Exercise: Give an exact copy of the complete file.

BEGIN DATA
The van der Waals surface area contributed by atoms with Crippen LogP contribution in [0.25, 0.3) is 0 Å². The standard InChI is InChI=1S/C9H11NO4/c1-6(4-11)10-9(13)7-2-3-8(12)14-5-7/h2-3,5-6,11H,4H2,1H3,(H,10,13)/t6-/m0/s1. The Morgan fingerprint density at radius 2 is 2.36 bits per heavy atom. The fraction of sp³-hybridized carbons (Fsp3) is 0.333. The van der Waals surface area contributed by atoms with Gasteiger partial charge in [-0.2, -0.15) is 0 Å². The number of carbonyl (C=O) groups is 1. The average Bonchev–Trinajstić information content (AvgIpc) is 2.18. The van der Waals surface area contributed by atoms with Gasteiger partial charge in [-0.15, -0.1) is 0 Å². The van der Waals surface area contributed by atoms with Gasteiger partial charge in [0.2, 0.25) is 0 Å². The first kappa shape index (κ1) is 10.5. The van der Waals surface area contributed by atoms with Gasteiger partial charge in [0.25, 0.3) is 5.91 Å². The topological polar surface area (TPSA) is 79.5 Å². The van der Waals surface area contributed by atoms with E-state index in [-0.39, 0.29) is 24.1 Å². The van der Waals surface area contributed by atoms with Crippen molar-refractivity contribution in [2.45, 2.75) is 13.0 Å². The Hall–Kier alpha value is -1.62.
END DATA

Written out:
The van der Waals surface area contributed by atoms with Crippen LogP contribution in [0.25, 0.3) is 0 Å². The standard InChI is InChI=1S/C9H11NO4/c1-6(4-11)10-9(13)7-2-3-8(12)14-5-7/h2-3,5-6,11H,4H2,1H3,(H,10,13)/t6-/m0/s1. The Morgan fingerprint density at radius 2 is 2.36 bits per heavy atom. The fraction of sp³-hybridized carbons (Fsp3) is 0.333. The van der Waals surface area contributed by atoms with Gasteiger partial charge in [-0.2, -0.15) is 0 Å². The number of carbonyl (C=O) groups is 1. The average Bonchev–Trinajstić information content (AvgIpc) is 2.18. The van der Waals surface area contributed by atoms with Gasteiger partial charge in [-0.15, -0.1) is 0 Å². The van der Waals surface area contributed by atoms with Gasteiger partial charge in [0.2, 0.25) is 0 Å². The first kappa shape index (κ1) is 10.5. The van der Waals surface area contributed by atoms with Gasteiger partial charge in [0.25, 0.3) is 5.91 Å². The topological polar surface area (TPSA) is 79.5 Å². The van der Waals surface area contributed by atoms with E-state index in [-0.39, 0.29) is 24.1 Å². The van der Waals surface area contributed by atoms with Crippen molar-refractivity contribution in [2.45, 2.75) is 13.0 Å². The Hall–Kier alpha value is -1.62.